With more than half of its revenue tied to the declining mainframe market, CA Technologies may seem beholden to an ageing technology that is still being used by the world’s largest enterprises for processing huge volumes of transactions – at least from the outside.
But Martin Mackay, CA’s president and general manager in the Asia-Pacific and Japan (APJ) region, begs to differ. The Briton, who has been in his job for just over a year, believes the mainframe still offers unparalleled reliability even as more enterprises look to modern computing platforms to power their business.
The 41-year-old company is not standing still, however. It is in the midst of transforming itself into a provider of not only mainframe tools, but also software and services to help companies develop software in an agile and secure manner.
In an exclusive interview with Computer Weekly, Mackay talks up CA’s efforts to rally its employees around its growth strategy, the state of the mainframe market, and how companies in APJ are faring in becoming what CA calls “modern software factories”.
How is CA Technologies transforming itself to keep up with the demands of enterprise customers?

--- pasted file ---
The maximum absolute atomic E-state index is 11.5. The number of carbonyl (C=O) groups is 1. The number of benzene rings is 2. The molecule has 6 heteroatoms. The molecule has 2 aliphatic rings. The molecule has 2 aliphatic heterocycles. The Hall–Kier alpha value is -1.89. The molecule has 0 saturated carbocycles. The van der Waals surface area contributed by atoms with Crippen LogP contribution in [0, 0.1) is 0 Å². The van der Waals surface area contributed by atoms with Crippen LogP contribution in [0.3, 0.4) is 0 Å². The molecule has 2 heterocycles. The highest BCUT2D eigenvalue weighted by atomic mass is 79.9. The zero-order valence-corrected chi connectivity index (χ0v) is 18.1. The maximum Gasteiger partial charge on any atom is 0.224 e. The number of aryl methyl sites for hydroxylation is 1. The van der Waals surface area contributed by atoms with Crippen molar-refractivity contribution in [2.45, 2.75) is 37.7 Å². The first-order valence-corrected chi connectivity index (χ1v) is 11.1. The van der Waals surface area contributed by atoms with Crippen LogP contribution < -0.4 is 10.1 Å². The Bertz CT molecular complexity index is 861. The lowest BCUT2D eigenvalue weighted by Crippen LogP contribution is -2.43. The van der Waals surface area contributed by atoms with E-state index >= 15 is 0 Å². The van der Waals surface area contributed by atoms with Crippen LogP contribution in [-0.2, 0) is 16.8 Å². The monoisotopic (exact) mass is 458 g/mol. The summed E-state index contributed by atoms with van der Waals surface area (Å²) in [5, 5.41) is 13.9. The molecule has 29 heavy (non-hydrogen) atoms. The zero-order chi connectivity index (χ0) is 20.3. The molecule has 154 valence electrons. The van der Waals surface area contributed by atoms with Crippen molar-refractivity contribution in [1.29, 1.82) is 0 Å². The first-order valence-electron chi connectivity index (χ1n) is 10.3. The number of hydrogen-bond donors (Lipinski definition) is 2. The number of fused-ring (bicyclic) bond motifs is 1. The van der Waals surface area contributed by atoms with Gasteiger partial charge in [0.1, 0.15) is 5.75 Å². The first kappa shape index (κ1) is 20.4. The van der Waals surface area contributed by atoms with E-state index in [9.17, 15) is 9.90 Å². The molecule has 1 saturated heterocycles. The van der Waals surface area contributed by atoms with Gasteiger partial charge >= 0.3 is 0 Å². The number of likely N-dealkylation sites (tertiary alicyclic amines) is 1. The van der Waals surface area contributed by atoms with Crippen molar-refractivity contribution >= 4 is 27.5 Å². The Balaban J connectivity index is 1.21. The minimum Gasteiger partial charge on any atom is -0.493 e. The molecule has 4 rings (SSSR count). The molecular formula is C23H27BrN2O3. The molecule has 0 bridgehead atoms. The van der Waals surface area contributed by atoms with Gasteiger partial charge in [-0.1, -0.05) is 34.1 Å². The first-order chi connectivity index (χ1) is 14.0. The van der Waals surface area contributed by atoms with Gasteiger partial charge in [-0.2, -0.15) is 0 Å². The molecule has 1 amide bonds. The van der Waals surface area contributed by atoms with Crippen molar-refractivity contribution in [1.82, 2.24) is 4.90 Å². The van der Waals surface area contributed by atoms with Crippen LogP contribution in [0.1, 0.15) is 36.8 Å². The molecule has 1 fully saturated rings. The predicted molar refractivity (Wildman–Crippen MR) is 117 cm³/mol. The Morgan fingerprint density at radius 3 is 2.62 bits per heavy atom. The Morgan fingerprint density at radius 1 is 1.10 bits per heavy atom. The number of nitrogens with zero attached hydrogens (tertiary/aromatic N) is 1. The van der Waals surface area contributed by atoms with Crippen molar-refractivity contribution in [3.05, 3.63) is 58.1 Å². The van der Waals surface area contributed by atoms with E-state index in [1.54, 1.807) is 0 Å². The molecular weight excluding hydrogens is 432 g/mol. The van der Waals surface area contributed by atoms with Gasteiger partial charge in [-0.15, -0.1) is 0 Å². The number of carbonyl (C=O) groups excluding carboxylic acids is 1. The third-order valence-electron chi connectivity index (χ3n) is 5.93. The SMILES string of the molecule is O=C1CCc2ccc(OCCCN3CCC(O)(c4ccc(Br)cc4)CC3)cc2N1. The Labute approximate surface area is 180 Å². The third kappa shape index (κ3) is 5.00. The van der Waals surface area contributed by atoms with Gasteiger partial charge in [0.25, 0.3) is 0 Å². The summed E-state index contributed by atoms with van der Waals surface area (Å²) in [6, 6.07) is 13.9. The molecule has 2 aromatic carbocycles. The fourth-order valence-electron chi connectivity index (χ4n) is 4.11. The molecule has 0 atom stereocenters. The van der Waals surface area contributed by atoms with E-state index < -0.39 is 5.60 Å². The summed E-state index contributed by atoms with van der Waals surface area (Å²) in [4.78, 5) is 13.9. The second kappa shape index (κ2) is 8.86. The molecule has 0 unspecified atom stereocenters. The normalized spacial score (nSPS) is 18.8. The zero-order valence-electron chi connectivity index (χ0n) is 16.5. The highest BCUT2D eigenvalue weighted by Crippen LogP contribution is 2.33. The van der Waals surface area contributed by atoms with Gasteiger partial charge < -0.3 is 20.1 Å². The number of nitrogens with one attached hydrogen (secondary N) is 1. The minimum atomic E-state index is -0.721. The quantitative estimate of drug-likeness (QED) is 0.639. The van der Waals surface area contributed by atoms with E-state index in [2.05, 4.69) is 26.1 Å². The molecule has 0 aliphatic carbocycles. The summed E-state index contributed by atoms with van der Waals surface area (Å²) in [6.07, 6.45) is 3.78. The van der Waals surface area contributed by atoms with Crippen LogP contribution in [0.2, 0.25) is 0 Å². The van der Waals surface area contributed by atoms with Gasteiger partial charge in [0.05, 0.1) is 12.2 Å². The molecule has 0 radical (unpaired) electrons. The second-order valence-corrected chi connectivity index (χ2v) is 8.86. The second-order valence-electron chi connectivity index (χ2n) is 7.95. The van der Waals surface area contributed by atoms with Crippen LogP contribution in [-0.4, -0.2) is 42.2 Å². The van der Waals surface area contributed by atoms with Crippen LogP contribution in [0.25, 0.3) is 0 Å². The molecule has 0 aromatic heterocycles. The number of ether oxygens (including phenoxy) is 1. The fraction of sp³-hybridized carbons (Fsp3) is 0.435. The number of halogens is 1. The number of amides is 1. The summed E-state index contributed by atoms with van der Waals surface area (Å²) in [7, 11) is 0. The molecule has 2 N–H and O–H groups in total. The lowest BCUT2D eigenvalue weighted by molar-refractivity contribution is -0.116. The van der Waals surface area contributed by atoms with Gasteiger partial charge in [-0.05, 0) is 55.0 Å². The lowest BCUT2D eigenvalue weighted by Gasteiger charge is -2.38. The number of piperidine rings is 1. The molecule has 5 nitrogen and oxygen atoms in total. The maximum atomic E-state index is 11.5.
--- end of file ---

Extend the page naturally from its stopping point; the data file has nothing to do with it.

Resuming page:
Mackay: Over the past five years, we have undergone transformation in three areas. The first is to become an organic software company built for growth – and that requires us to change the whole culture of CA. The second is to look at acquisitions that will support us in that growth. The recent ones, such as Veracode and Automic, bring key products that are complementary to our existing portfolio and can expand our market share. The final transformation is one that we talk about all the time, which is that our own customers have to undertake transformation in order to be flexible and be built for change. We have driven that transformation through our DNA, which has 10 elements, such as uncompromising integrity, focusing on customer-centricity and creating a memorable employee experience.
What that transformation means from a product strategy point of view is the concept of the application economy, where every company needs to operate as a software company and rethink its processes, culture and technology to put the customer at the heart of its business. And the way a customer interacts with a company is through software. That brings us to the idea of a modern software factory that enables organisations to drive high-quality software development through automation, be agile in the way they operate, respond to customer insights and embed security into every application.
Are companies in Asia-Pacific and Japan far from becoming software factories, especially those in industries such as manufacturing that want to focus on what they do best, rather than develop software?